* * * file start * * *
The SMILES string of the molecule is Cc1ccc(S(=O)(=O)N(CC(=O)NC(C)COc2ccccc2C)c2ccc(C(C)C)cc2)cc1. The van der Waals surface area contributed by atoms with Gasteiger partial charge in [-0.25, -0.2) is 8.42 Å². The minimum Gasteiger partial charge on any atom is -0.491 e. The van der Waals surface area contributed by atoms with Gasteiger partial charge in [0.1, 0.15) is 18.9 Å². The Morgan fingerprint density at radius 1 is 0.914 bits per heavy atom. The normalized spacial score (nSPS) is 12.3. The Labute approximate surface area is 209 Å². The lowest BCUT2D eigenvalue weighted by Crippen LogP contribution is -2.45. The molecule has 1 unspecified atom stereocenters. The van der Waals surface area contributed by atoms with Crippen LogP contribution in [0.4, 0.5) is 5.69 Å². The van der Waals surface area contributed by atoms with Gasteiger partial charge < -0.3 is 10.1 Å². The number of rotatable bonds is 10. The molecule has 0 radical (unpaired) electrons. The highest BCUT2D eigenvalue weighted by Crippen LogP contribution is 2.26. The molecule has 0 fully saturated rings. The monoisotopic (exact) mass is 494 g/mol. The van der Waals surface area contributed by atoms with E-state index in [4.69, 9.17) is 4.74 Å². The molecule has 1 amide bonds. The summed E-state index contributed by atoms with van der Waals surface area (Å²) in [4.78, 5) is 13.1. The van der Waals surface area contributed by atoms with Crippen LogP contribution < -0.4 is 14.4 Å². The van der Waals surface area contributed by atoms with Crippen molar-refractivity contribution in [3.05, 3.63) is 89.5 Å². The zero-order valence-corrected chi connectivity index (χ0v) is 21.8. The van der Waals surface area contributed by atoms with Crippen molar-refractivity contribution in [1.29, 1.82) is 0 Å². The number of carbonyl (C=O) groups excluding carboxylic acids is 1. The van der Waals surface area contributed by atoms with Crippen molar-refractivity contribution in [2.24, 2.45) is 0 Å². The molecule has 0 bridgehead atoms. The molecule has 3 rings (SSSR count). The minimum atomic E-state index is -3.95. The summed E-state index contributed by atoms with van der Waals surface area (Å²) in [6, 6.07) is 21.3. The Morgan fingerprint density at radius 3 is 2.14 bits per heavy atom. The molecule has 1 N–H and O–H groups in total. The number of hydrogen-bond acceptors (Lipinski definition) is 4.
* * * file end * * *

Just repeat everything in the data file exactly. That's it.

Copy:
The SMILES string of the molecule is Cc1ccc(S(=O)(=O)N(CC(=O)NC(C)COc2ccccc2C)c2ccc(C(C)C)cc2)cc1. The van der Waals surface area contributed by atoms with Gasteiger partial charge in [-0.25, -0.2) is 8.42 Å². The minimum Gasteiger partial charge on any atom is -0.491 e. The van der Waals surface area contributed by atoms with Gasteiger partial charge in [0.1, 0.15) is 18.9 Å². The Morgan fingerprint density at radius 1 is 0.914 bits per heavy atom. The normalized spacial score (nSPS) is 12.3. The Labute approximate surface area is 209 Å². The lowest BCUT2D eigenvalue weighted by Crippen LogP contribution is -2.45. The molecule has 1 unspecified atom stereocenters. The van der Waals surface area contributed by atoms with Crippen LogP contribution in [0.4, 0.5) is 5.69 Å². The van der Waals surface area contributed by atoms with Gasteiger partial charge < -0.3 is 10.1 Å². The number of rotatable bonds is 10. The molecule has 0 radical (unpaired) electrons. The highest BCUT2D eigenvalue weighted by Crippen LogP contribution is 2.26. The molecule has 0 fully saturated rings. The monoisotopic (exact) mass is 494 g/mol. The van der Waals surface area contributed by atoms with E-state index in [4.69, 9.17) is 4.74 Å². The molecule has 1 amide bonds. The summed E-state index contributed by atoms with van der Waals surface area (Å²) in [4.78, 5) is 13.1. The van der Waals surface area contributed by atoms with Crippen LogP contribution < -0.4 is 14.4 Å². The van der Waals surface area contributed by atoms with Crippen molar-refractivity contribution in [3.05, 3.63) is 89.5 Å². The zero-order valence-corrected chi connectivity index (χ0v) is 21.8. The van der Waals surface area contributed by atoms with Crippen molar-refractivity contribution in [1.29, 1.82) is 0 Å². The number of carbonyl (C=O) groups excluding carboxylic acids is 1. The van der Waals surface area contributed by atoms with Crippen molar-refractivity contribution in [2.24, 2.45) is 0 Å². The molecule has 0 bridgehead atoms. The molecule has 3 rings (SSSR count). The minimum atomic E-state index is -3.95. The summed E-state index contributed by atoms with van der Waals surface area (Å²) in [6, 6.07) is 21.3. The Morgan fingerprint density at radius 3 is 2.14 bits per heavy atom. The molecule has 1 N–H and O–H groups in total. The number of hydrogen-bond acceptors (Lipinski definition) is 4.